Every spring the Dr. Pepper people would have their logo painted on the outside of that leaning wall. Apparently, the aged, dried wood absorbed the paint because they had to apply several coats to get it right. The smell of that paint was carried for blocks by the breezes, and to children on bikes it sort of announced their entrance into the Promise' Land.

Beside that painted wall was a wooden bench on which sat "the old salts" of the community, a group known as "The Whale Creek Club." Even as a child, I would read the lines in their weathered faces and marvel at the adroitness of their sun-splotched hands and bony fingers as they whittled on their cedar sticks. A "chaw" of "backer" was ever present, and when one of them spit, it usually indicated that the silence was about to be broken by a "short statement." If a young'ern like me wanted to listen to these pearls of wisdom from days gone by, he had to remain perfectly still, leaning on the corner of the store, and staring down the road as if planning to leave real soon.

Uncle Walter Lewis might say, "Wind's going to the nor'east directly." A few nods and firm whittles would acknowledge the validity of this meteorological forecast.

"Cold time a-coming," says Capt. Gib Willis following the obligatory spit.

Seconds and minutes would creep by until finally old man Eli Mizelle might say, "Winter of '86, son, talk about cold ..."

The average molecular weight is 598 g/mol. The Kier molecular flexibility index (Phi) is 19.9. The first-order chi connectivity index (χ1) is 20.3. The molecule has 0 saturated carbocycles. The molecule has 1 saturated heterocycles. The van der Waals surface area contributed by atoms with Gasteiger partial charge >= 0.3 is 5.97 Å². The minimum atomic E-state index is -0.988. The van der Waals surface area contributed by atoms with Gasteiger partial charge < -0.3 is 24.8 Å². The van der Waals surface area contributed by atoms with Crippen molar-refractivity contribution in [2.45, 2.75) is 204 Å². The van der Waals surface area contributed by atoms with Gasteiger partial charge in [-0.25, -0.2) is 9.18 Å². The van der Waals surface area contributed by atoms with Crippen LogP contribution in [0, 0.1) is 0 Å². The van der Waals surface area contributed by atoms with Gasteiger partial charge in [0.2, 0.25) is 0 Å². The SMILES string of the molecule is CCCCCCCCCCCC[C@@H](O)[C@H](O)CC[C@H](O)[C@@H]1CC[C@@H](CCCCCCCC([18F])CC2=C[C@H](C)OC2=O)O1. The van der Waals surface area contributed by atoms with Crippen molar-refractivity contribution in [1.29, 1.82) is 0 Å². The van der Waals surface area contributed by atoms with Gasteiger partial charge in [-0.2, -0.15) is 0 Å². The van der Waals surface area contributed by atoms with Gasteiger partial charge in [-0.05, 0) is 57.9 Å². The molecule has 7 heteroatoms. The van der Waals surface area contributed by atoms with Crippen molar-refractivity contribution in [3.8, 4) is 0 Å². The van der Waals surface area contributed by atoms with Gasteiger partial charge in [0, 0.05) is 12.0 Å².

Deep silence would follow as they all would allow their minds to recall the life on Shackleford Banks in a very special, private, personalized manner. All memories are not to be shared. The best ones are tucked away in the mind's attic to be discovered during those special times when they can be properly dwelled upon and savored for what they represent. " 'Tain't nobody's business what I were a-thinking, son."

Those men -- The Whale Creek Club -- were treasures I appreciated then, but even more now. They represented the genuine independence of the Banker's lifestyle. They were the ones who had experienced the culture shock of having moved from the Banks to "civilization." They longed to go back. The concluding line of Gretchen Guthrie's poem, "The Old Man and the Child" says:

Out there, oh no, o'er there on Shackleford Banks
Are the wonder years of long ago.

It was always said that Kib's store was condemned and would be torn down when he died. This in fact must have been true, because a vacant lot represents its position now. I don't remember when it was razed. I don't want to know. I don't like change. Oh, I appreciate the wide aisles of the Food Lion, Winn-Dixie, or the A&P, and the convenience of loading up your own cart. Still, there was something mystical to a child in the way Kib would reach high on the shelf with his hooked stick, snare a box of Quaker Oats, and catch it as it tumbled down.

For now though, I'll just tuck that memory away and someday (maybe) I will be addressed as "Old Pa" and can share it in the manner of the Whale Creek Club.

Reprinted from “The Mailboat,” Vol 2 No. 4

From "Our Shared Past" prepared for the Diamond City & Ca'e Bankers Reunion, August 1999 as a collection of writings, research and recollections to tell the story of the Banks communities.
Copyright 1995, Core Sound Waterfowl Museum
All rights reserved.